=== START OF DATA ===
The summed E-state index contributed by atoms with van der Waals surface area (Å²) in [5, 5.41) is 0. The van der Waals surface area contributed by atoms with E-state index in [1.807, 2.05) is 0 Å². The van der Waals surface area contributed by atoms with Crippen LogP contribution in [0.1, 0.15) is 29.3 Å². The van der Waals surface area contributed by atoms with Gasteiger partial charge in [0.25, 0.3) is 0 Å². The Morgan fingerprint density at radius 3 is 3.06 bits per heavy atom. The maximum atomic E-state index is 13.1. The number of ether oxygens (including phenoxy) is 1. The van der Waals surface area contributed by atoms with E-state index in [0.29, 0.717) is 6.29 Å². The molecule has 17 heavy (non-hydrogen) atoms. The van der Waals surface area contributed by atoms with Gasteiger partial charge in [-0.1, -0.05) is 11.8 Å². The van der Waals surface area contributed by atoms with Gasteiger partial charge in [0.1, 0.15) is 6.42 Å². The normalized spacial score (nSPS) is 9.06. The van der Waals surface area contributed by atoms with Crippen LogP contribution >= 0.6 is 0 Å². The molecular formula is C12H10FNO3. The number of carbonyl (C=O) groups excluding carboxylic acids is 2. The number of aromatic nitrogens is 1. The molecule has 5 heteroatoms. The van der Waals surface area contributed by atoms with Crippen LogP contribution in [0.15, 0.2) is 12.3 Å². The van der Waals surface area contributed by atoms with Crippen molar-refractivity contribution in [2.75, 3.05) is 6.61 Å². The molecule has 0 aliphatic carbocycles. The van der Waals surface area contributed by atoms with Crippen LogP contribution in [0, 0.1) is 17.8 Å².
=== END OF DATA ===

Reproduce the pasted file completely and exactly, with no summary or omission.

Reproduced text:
The summed E-state index contributed by atoms with van der Waals surface area (Å²) in [5, 5.41) is 0. The van der Waals surface area contributed by atoms with E-state index in [1.807, 2.05) is 0 Å². The van der Waals surface area contributed by atoms with Crippen LogP contribution in [0.1, 0.15) is 29.3 Å². The van der Waals surface area contributed by atoms with Gasteiger partial charge in [0.25, 0.3) is 0 Å². The Morgan fingerprint density at radius 3 is 3.06 bits per heavy atom. The maximum atomic E-state index is 13.1. The number of ether oxygens (including phenoxy) is 1. The van der Waals surface area contributed by atoms with E-state index in [0.29, 0.717) is 6.29 Å². The molecule has 17 heavy (non-hydrogen) atoms. The van der Waals surface area contributed by atoms with Gasteiger partial charge in [-0.1, -0.05) is 11.8 Å². The van der Waals surface area contributed by atoms with Gasteiger partial charge in [0.1, 0.15) is 6.42 Å². The normalized spacial score (nSPS) is 9.06. The van der Waals surface area contributed by atoms with Crippen LogP contribution >= 0.6 is 0 Å². The molecular formula is C12H10FNO3. The number of carbonyl (C=O) groups excluding carboxylic acids is 2. The number of aromatic nitrogens is 1. The molecule has 5 heteroatoms. The van der Waals surface area contributed by atoms with Crippen LogP contribution in [0.15, 0.2) is 12.3 Å². The van der Waals surface area contributed by atoms with Crippen molar-refractivity contribution in [2.75, 3.05) is 6.61 Å². The molecule has 0 aliphatic carbocycles. The van der Waals surface area contributed by atoms with Crippen LogP contribution in [0, 0.1) is 17.8 Å².